The federal minister responsible for immigration, Jason Kenney, made the prediction for local business during his visit to St. John’s.
“Immigration is going to, I think, I predict, continue to grow in importance in Atlantic Canada, including Newfoundland, because of the skill shortages, because of the aging of the population,” he said.
“We don’t really have much choice but to try to address that partly through immigration.”
Bringing in new workers from other jurisdictions is not a new idea. As The Telegram reported in September, temporary foreign workers have been gaining ground with local employers finding themselves facing immediate shortages.
Fly-in, fly-out operations are being proposed to fill the rush of skilled trades and construction management positions for rapidly expanding mining operations in Labrador West. For example, flying workers in and out of site is being considered for construction of the Kami iron ore mine, according to the environmental impact statement filed for that project.
However, “during operations and maintenance, (the company) aims to hire a residential workforce,” it states.
Hiring new Canadians, people already living near the existing business, is a far more attractive option for employers than transporting workers into and out of the area as needed. It is generally cheaper and avoids both regulatory hurdles and logistical challenges — all suffocating for smaller businesses.
For Newfoundland and Labrador, there is a financial incentive to see new Canadians hired over outside workers. There are tax considerations, and temporary foreign workers are likely to send more of their earnings outside the province, rather than injecting their paycheques into the local economy.
On the other hand, immigration provides both employees and potential new business owners who can fill labour market needs long term, adding to business growth and provincial coffers.
With this in mind, the provincial government published its strategy for immigration in 2007. At the time, Newfoundland and Labrador was attracting an average 400 new Canadians annually. The province set a goal of attracting between 1,200 and 1,500 immigrants a year within five years of publication.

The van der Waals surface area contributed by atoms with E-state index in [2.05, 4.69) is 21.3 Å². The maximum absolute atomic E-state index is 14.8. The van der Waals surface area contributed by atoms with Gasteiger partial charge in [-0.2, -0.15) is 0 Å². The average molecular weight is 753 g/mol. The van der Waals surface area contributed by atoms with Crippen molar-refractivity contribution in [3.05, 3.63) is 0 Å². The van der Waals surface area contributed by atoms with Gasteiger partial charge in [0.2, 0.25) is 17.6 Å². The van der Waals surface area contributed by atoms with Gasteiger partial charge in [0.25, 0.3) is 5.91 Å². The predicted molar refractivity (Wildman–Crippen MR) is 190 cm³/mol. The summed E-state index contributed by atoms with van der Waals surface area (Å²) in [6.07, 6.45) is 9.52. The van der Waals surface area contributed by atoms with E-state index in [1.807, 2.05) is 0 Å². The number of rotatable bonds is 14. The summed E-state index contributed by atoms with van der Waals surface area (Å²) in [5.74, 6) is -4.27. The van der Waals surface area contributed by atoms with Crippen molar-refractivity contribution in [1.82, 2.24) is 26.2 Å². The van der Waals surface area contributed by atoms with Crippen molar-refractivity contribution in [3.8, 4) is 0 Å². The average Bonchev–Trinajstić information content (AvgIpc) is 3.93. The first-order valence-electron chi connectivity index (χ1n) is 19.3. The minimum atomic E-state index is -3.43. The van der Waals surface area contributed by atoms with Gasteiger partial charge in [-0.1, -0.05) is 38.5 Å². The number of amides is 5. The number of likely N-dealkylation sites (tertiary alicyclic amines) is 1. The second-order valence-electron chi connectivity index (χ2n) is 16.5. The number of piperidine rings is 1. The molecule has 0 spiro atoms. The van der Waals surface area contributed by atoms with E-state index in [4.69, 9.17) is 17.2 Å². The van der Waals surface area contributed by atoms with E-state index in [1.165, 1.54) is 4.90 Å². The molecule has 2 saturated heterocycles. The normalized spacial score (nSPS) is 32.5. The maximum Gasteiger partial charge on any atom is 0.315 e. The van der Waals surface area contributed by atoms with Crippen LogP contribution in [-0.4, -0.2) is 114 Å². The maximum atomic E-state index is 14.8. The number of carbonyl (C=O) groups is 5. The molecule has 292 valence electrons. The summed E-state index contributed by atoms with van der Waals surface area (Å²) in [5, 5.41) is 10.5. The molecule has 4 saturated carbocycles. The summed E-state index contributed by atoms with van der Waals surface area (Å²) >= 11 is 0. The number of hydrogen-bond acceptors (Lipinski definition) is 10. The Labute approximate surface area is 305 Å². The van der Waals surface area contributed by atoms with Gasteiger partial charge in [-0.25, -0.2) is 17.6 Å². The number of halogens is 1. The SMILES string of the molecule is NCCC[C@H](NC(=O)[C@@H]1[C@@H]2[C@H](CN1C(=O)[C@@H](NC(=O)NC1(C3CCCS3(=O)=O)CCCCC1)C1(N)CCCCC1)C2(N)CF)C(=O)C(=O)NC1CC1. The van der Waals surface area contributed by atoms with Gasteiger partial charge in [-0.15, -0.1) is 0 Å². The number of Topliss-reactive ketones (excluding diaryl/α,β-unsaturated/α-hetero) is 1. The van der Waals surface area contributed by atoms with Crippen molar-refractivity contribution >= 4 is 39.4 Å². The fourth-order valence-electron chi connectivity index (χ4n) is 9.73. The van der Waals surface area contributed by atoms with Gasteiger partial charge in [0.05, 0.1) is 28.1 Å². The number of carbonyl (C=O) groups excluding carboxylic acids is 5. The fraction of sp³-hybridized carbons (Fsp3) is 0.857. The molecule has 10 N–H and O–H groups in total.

The release of the immigration strategy was followed by the creation of the Office of Immigration and Multiculturalism, the publication of a multiculturalism policy and the release of an “Employers’ guide to hiring immigrants and international students in Newfoundland and Labrador.”
Yet, attracting more new Canadians, having them fill more vacant positions with local businesses long term, will ultimately require there be more new Canadians available to hire and that they be matched with employers.
Recently, the St. John’s Board of Trade has been advocating on behalf of its members for an increase in the number of economic-class immigrants welcomed into the country each year.
“Newfoundland and Labrador, the country’s leader in economic growth for the last three years, is losing hundreds of millions in contracts, future business, and opportunities because we physically do not have enough people to do the work that presents itself,” the board stated in an August submission to Citizenship and Immigration Canada.
The economic class of immigrants is the largest category for immigration. In all, Canada welcomed about 250,000 people into the country in 2011 and more than 155,000 were economic immigrants.
The majority of these skilled workers set down roots in major cities — about 60 per cent in Toronto, Montreal and Vancouver — but the percentage choosing larger centres has been declining over the last decade.
Manitoba, New Brunswick and Newfoundland were the first provinces to operate provincial nominee programs — beginning their attempts to draw in workers with specific skill sets in 1999.
So far, this province has struggled to attract new Canadians, but there have been improvements. Last year, for example, the provincial nominee program had 526 applicants, up from 105 in the year the provincial immigration strategy was launched.
The provincial government recommends local business managers and employers touch base with organizations offering services to new Canadians in their area and provide information on any open positions they have available.
It is also suggested employers participate in networking sessions, steering committees, community groups or cultural events with new Canadians if they are seeking workers.
International recruiters have a role to play, with organizations like the St. John’s Board of Trade able to guide employers to credible enterprises.
“Permanently increasing the number of annual immigrants to Atlantic Canada by 25 per cent above 2011 levels for 20 years would require a huge shift in immigration policy. APEC estimates such a policy change would boost the labour force by about 12,000 by 2031,” the Atlantic Provinces Economic Council has stated.
In tomorrow’s edition, The Telegram looks at another part of the labour solution — tapping into the underutilized workforce.